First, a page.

Published Tue, Sep 20, 2011 4:44 pm Dateline
Tom Hodson, WOUB's interim director and general manager, recently served as a primary facilitator at a national conference focusing on the use of new media and social media by court systems around the country.
The conference, which took place in Washington, D.C. this past August, featured the findings of a research study showing an increase in the use of social media by court personnel and participants at both the state and federal level. Jeffrey Toobin, the senior court analyst at CNN also took part in the conference, which included an interview by Nina Totenberg of NPR with Supreme Court Justice Ruth Bader Ginsberg.
Hodson has been working with the study on behalf of Ohio University’s E.W. Scripps School of Journalism, as well as WOUB. The research is sponsored by the Conference of Court Public Information Officers, of which Hodson is a founding member, and the National Center for State Courts.
The study could potentially provide benefits to Ohio University in maintaining the prominence of its journalism program and media entities.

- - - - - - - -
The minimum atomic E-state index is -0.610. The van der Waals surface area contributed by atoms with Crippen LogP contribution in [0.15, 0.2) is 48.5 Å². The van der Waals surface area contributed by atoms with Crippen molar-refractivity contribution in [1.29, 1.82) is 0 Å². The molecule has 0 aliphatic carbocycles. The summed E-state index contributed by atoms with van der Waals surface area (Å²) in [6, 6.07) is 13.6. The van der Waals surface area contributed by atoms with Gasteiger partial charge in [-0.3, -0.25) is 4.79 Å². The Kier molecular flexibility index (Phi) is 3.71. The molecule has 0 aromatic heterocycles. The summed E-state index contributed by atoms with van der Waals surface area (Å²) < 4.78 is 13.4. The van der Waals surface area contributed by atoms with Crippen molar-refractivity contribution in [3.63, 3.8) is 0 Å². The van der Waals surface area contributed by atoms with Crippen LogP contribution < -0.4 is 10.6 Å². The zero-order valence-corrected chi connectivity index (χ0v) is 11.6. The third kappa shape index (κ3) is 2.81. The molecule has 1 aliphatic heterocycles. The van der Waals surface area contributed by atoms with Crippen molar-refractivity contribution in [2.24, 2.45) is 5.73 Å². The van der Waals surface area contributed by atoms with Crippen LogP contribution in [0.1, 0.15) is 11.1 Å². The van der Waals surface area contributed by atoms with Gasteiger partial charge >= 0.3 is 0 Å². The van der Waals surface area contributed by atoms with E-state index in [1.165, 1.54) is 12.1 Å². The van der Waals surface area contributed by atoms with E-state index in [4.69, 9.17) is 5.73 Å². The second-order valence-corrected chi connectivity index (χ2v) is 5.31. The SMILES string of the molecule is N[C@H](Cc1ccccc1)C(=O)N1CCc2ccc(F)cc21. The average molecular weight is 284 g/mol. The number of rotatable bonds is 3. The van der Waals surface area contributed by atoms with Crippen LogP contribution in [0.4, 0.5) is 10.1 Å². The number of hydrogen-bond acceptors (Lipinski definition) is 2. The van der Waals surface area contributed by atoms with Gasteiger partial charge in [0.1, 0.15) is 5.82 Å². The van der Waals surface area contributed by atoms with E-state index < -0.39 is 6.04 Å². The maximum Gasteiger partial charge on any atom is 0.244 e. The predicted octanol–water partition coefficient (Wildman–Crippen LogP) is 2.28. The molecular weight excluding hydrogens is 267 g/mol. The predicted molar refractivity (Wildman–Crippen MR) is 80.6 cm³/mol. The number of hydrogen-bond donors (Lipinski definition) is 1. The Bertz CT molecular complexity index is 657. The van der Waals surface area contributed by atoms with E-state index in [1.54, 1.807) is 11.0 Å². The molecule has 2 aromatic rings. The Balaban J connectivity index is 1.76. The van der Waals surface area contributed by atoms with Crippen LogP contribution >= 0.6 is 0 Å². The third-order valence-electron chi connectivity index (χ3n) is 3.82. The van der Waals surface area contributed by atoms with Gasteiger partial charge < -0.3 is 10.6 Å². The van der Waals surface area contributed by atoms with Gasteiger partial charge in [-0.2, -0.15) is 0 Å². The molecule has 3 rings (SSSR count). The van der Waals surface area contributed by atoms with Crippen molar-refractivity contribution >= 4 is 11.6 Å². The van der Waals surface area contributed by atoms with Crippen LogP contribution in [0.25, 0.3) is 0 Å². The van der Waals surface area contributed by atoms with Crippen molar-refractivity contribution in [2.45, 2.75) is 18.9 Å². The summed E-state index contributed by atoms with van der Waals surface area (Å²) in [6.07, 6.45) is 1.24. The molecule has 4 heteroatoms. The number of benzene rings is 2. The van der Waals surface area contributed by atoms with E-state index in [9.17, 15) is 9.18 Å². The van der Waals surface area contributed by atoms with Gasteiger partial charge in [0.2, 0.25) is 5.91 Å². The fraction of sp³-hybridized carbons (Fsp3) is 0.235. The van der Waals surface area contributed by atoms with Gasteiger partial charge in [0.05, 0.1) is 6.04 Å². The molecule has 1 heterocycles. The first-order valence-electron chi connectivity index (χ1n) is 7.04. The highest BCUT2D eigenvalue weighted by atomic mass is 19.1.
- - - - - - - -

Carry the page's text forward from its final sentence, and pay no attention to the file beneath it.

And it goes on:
“This is cutting edge research, and what we want to do – both at the Scripps J-School as well as at WOUB – is be part of the emerging and changing landscape of media,” says Hodson. “The more we study (social media) and the more we understand how it’s being used, the more we can understand it ourselves.”
Two separate surveys were conducted over the past two years, each of which sought to empirically measure the extent to which courts were using innovative forms of media and technology.
“What we have been able to chart now, statistically, is an increase in the use of new media, which includes things like smart phones (and) interactive websites,” says Hodson. “But the real explosion has been in the use of social media through things such as Facebook and Twitter.”
Aside from his involvement with the Conference of Court Public Information Officers, Hodson’s background in law gave him a vested interest in the research and its findings.
“I was a judge for 10 years and I still sit as a judge on occasion, as assigned by the Ohio Supreme Court, so I had a judicial interest in (the study),” says Hodson. “It was something I had written about, sort of the uneasy relationship between courts and the media… it just seemed natural that I would be a part of these new studies.”
Now that statistical data is available regarding how and when these mediums can be used, there is a hope that more court personnel and administrators will continue the trend, jumping on board with the new technology before falling too far behind.
“Things that were not thought of in 2010 were being done in 2011, such as courts using Facebook pages or Twitter accounts to promote information,” says Hodson. “We’re hoping that this research will give people some ammunition to not be so afraid of all the new forms of media, but instead embrace them and find ways that they can be used in a very positive light.”